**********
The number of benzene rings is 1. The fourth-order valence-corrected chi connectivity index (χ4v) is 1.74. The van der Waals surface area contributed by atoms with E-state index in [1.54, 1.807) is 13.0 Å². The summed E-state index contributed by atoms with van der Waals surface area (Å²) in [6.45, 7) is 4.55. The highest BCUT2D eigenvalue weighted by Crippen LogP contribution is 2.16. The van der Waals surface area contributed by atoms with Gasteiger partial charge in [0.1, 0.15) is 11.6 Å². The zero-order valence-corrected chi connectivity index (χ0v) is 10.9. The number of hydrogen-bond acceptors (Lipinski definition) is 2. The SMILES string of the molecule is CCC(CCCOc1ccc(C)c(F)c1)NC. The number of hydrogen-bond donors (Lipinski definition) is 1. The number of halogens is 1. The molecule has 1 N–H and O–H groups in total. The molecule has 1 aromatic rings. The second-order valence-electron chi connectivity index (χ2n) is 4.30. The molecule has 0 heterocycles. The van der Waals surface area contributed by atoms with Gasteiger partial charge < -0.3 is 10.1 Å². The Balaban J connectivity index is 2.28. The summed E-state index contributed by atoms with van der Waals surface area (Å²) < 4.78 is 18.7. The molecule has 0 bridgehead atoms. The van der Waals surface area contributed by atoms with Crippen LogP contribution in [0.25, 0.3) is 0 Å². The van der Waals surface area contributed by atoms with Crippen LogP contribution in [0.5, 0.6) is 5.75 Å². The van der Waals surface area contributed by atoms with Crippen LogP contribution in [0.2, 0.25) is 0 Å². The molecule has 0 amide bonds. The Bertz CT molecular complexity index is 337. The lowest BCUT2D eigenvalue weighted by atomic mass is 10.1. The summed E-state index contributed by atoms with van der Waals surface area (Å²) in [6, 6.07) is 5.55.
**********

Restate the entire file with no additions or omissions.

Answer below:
The number of benzene rings is 1. The fourth-order valence-corrected chi connectivity index (χ4v) is 1.74. The van der Waals surface area contributed by atoms with E-state index in [1.54, 1.807) is 13.0 Å². The summed E-state index contributed by atoms with van der Waals surface area (Å²) in [6.45, 7) is 4.55. The highest BCUT2D eigenvalue weighted by Crippen LogP contribution is 2.16. The van der Waals surface area contributed by atoms with Gasteiger partial charge in [0.1, 0.15) is 11.6 Å². The zero-order valence-corrected chi connectivity index (χ0v) is 10.9. The number of hydrogen-bond acceptors (Lipinski definition) is 2. The SMILES string of the molecule is CCC(CCCOc1ccc(C)c(F)c1)NC. The number of hydrogen-bond donors (Lipinski definition) is 1. The number of halogens is 1. The molecule has 1 N–H and O–H groups in total. The molecule has 1 aromatic rings. The second-order valence-electron chi connectivity index (χ2n) is 4.30. The molecule has 0 heterocycles. The van der Waals surface area contributed by atoms with Gasteiger partial charge < -0.3 is 10.1 Å². The Balaban J connectivity index is 2.28. The summed E-state index contributed by atoms with van der Waals surface area (Å²) < 4.78 is 18.7. The molecule has 0 bridgehead atoms. The van der Waals surface area contributed by atoms with Crippen LogP contribution in [0.25, 0.3) is 0 Å². The van der Waals surface area contributed by atoms with Crippen LogP contribution in [0.5, 0.6) is 5.75 Å². The van der Waals surface area contributed by atoms with Crippen LogP contribution in [0.2, 0.25) is 0 Å². The molecule has 0 amide bonds. The Bertz CT molecular complexity index is 337. The lowest BCUT2D eigenvalue weighted by atomic mass is 10.1. The summed E-state index contributed by atoms with van der Waals surface area (Å²) in [6, 6.07) is 5.55.